Hammerwatch review

Kite the good fight.

At the gnarled and gore-encrusted heart of Hammerwatch is a combo system of pleasing simplicity. To trigger it, you must kill a bunch of enemies very quickly, and then once it's in motion, you can upgrade it in a number of straightforward ways - to deal 360-degree damage, say, or to heal. You can build it, too, by killing more enemies. It's action game design at its most basic, and it works.

In order to feed the combos, Hammerwatch needs to ensure that you have plenty of enemies to massacre at all times - and this is a favour it's very happy to grant. Grubs, skeletons, wandering eyeballs: these standard fantasy baddies wait for you in packs around every corner, spawning from pits or rotten tree trunks or mysterious fountains. Along with a standard attack, each character has a special that can generally be counted on to do a lot of damage at once, and so, as you move from combo to combo, a pleasant rhythm settles in. Throw yourself into the fray to power yourself up. Get into trouble so you can get out of trouble again.

The early levels drag on for a bit too long, and enemy variety is weak throughout. The thrill comes from the sheer numbers.

Around this central relationship is a game of equal simplicity, a straight-up dungeon-crawl in the spirit of Gauntlet. There's a handful of familiar character classes (the paladin's a melee tank with a deadly dash, for example, while the wizard's low on health but just look at the flames he can conjure); there's the lightest trace of a backstory (the bridge has collapsed behind you, so why not keep going, eh?); and the bulk of the game consists of working your way up through a series of stacked dungeons, eviscerating baddies, standing on rune-splattered pressure plates to unlock secret areas or open the path to the boss, grabbing all the gold you can find, and then using your spoils to make you incrementally better at eviscerating baddies.

Like Gauntlet, the whole thing's designed around multiplayer, of course, and you should know in advance that if you're soloing Hammerwatch, it's a bit of a slog. Levels are longer than you might expect and the odds are stacked heavily against you from the off. The perks you buy at vendors scattered about the maps take a little too long to get entertaining, and the bosses present roadblocks that will eat through your remaining lives with astonishing speed. On top of that, Hammerwatch goes against the current trend of procedural generation, so you're going to trudge across identical early levels over and over as you get better.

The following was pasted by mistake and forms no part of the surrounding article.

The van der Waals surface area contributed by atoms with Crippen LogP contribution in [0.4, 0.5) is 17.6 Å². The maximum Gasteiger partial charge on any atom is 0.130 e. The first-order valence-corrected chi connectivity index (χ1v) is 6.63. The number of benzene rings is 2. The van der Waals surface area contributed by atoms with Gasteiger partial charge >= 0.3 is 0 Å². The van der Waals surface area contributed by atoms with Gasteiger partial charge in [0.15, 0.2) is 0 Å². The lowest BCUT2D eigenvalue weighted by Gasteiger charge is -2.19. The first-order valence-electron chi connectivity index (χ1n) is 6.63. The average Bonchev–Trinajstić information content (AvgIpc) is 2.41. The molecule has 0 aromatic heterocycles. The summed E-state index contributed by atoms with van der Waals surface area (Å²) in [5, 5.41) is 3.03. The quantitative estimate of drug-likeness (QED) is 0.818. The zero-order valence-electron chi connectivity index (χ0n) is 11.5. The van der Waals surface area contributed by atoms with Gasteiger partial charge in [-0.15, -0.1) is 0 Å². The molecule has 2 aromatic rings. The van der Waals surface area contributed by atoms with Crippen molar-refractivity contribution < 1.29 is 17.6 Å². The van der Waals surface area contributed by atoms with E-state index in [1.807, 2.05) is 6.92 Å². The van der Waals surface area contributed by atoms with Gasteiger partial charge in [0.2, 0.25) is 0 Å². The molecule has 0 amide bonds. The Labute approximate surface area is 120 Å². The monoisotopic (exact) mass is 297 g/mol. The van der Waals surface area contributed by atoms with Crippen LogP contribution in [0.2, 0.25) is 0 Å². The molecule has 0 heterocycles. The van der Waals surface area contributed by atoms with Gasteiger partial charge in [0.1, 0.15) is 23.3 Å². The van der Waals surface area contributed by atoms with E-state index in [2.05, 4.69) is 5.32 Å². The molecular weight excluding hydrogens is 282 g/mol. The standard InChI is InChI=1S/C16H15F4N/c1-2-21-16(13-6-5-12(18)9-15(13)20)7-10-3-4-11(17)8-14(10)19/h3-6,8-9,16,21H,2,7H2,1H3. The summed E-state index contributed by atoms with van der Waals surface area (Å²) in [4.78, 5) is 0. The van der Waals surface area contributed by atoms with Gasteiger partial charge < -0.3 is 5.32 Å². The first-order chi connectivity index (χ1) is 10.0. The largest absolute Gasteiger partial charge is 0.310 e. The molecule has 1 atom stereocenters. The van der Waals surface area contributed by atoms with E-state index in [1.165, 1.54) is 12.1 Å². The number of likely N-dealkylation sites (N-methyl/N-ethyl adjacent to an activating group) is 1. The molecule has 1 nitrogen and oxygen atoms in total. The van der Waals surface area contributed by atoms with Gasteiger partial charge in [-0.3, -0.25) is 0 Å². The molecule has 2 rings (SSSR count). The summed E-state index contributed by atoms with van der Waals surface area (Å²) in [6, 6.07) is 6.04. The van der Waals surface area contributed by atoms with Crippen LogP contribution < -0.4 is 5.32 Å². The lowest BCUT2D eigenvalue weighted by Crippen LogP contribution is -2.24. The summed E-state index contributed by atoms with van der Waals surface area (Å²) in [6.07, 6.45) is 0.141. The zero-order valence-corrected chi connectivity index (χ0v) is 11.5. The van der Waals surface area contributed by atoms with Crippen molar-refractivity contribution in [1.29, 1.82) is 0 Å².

Bonus levels make the homage even clearer. Gauntlet forever!

With friends, of course, none of this matters: you bundle around the corridors and arenas in a bait-ball of chaos, letting rip with melee, ranged and specials at anything that presents itself. You'll stop only to glug a potion or to check the map, and in the midst of the carnage, you'll start to realise that Hammerwatch's simple pieces are surprisingly effective at generating moments of proper panic.

This is the kiting-est game ever made, for example. Most enemy behaviour is tailored to give chase, so foes quickly form huge pursuing crowds - and this might explain why the best levels on offer turn out to be mazes. Dead ends and blind corners present glorious risks when you can't shoot backwards over your shoulder, and they tend to bring out the best in you as a result - they transform you into the frantic, cornered hero, determined to blast a way out of trouble no matter what. At times, Hammerwatch almost feels like a racing game (at least it does if you're using a pad rather than the surprisingly wretched keyboard controls) as you steer through wandering fiends at speed, gathering a pack of nasties in your wake.

Beyond all that? There are wave-based and survival modes and a rather daunting editor, and there's the delightfully grubby pixel art to take in throughout, which offers just the same kind of mead-splattered ambience as the game that so obviously inspired it. There's precious little depth lurking in Hammerwatch, then, but if you've got a few friends handy or are willing to wait around online for the worryingly small community to make itself known, this is genuine old-fashioned skeleton-bashing with a gloriously tidal approach to chucking in the enemies.

7 /10

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About the author

Christian Donlan

Christian Donlan

Features Editor

Christian Donlan is a features editor for Eurogamer. He is the author of The Unmapped Mind, published as The Inward Empire in the US.


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